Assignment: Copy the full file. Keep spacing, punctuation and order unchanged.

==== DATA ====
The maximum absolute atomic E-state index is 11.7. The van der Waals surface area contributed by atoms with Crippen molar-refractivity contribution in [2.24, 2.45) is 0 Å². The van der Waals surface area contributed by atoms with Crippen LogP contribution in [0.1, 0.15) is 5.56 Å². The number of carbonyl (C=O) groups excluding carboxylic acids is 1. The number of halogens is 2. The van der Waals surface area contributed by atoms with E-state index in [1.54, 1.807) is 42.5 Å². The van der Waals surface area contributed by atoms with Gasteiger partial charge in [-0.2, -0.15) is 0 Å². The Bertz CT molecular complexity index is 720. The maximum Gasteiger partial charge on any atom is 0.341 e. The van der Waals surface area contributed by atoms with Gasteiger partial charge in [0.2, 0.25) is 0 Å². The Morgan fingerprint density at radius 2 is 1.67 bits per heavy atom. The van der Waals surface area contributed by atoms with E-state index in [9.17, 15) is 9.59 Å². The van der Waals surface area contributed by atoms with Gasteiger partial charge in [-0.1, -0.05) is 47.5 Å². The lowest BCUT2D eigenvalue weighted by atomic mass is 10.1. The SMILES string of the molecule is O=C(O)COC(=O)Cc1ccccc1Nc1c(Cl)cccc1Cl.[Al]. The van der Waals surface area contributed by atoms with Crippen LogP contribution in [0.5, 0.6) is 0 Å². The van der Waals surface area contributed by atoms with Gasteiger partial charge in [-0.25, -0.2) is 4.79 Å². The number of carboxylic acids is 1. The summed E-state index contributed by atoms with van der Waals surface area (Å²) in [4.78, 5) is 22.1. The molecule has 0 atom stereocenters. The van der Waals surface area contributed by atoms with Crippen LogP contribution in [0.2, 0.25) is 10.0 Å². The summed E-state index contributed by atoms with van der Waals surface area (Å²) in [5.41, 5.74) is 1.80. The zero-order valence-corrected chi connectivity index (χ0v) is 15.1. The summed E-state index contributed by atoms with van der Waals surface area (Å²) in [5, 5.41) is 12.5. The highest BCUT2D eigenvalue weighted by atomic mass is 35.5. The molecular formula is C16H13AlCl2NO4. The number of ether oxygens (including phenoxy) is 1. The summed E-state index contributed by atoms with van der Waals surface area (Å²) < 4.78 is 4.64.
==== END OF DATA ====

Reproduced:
The maximum absolute atomic E-state index is 11.7. The van der Waals surface area contributed by atoms with Crippen molar-refractivity contribution in [2.24, 2.45) is 0 Å². The van der Waals surface area contributed by atoms with Crippen LogP contribution in [0.1, 0.15) is 5.56 Å². The number of carbonyl (C=O) groups excluding carboxylic acids is 1. The number of halogens is 2. The van der Waals surface area contributed by atoms with E-state index in [1.54, 1.807) is 42.5 Å². The van der Waals surface area contributed by atoms with Gasteiger partial charge in [-0.2, -0.15) is 0 Å². The Bertz CT molecular complexity index is 720. The maximum Gasteiger partial charge on any atom is 0.341 e. The van der Waals surface area contributed by atoms with Gasteiger partial charge in [0.2, 0.25) is 0 Å². The Morgan fingerprint density at radius 2 is 1.67 bits per heavy atom. The van der Waals surface area contributed by atoms with E-state index in [9.17, 15) is 9.59 Å². The van der Waals surface area contributed by atoms with Gasteiger partial charge in [-0.1, -0.05) is 47.5 Å². The lowest BCUT2D eigenvalue weighted by atomic mass is 10.1. The SMILES string of the molecule is O=C(O)COC(=O)Cc1ccccc1Nc1c(Cl)cccc1Cl.[Al]. The van der Waals surface area contributed by atoms with Crippen LogP contribution in [0.5, 0.6) is 0 Å². The van der Waals surface area contributed by atoms with Gasteiger partial charge in [-0.25, -0.2) is 4.79 Å². The number of carboxylic acids is 1. The summed E-state index contributed by atoms with van der Waals surface area (Å²) in [4.78, 5) is 22.1. The molecule has 0 atom stereocenters. The van der Waals surface area contributed by atoms with Crippen LogP contribution in [0.2, 0.25) is 10.0 Å². The summed E-state index contributed by atoms with van der Waals surface area (Å²) in [5.41, 5.74) is 1.80. The zero-order valence-corrected chi connectivity index (χ0v) is 15.1. The summed E-state index contributed by atoms with van der Waals surface area (Å²) in [5, 5.41) is 12.5. The highest BCUT2D eigenvalue weighted by atomic mass is 35.5. The molecular formula is C16H13AlCl2NO4. The number of ether oxygens (including phenoxy) is 1. The summed E-state index contributed by atoms with van der Waals surface area (Å²) < 4.78 is 4.64.